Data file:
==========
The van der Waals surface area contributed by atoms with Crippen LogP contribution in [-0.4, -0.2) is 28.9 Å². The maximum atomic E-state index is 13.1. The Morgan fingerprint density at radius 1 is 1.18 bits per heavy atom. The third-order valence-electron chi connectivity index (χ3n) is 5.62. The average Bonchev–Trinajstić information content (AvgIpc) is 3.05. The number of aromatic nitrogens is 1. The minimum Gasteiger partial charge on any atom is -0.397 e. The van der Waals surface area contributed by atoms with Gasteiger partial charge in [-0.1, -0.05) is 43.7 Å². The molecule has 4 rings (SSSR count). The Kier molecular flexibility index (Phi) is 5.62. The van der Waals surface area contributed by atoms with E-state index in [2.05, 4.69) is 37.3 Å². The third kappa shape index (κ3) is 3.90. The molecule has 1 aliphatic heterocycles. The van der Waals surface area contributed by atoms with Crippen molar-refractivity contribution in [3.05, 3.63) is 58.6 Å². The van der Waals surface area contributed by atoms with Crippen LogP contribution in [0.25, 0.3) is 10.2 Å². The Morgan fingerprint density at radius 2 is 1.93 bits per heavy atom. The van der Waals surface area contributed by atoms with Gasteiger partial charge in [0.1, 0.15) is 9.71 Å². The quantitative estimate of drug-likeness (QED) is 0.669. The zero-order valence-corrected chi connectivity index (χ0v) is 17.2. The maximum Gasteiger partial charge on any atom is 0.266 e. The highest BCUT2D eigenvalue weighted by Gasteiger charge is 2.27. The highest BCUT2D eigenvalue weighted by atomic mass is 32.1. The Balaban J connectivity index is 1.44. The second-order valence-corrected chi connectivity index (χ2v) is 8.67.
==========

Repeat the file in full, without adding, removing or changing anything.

The van der Waals surface area contributed by atoms with Crippen LogP contribution in [-0.4, -0.2) is 28.9 Å². The maximum atomic E-state index is 13.1. The Morgan fingerprint density at radius 1 is 1.18 bits per heavy atom. The third-order valence-electron chi connectivity index (χ3n) is 5.62. The average Bonchev–Trinajstić information content (AvgIpc) is 3.05. The number of aromatic nitrogens is 1. The minimum Gasteiger partial charge on any atom is -0.397 e. The van der Waals surface area contributed by atoms with Gasteiger partial charge in [-0.1, -0.05) is 43.7 Å². The molecule has 4 rings (SSSR count). The Kier molecular flexibility index (Phi) is 5.62. The van der Waals surface area contributed by atoms with E-state index in [2.05, 4.69) is 37.3 Å². The third kappa shape index (κ3) is 3.90. The molecule has 1 aliphatic heterocycles. The van der Waals surface area contributed by atoms with Crippen molar-refractivity contribution in [3.05, 3.63) is 58.6 Å². The van der Waals surface area contributed by atoms with Crippen LogP contribution in [0.25, 0.3) is 10.2 Å². The Morgan fingerprint density at radius 2 is 1.93 bits per heavy atom. The van der Waals surface area contributed by atoms with Gasteiger partial charge in [0.1, 0.15) is 9.71 Å². The quantitative estimate of drug-likeness (QED) is 0.669. The zero-order valence-corrected chi connectivity index (χ0v) is 17.2. The maximum Gasteiger partial charge on any atom is 0.266 e. The highest BCUT2D eigenvalue weighted by Gasteiger charge is 2.27. The highest BCUT2D eigenvalue weighted by atomic mass is 32.1. The Balaban J connectivity index is 1.44. The second-order valence-corrected chi connectivity index (χ2v) is 8.67.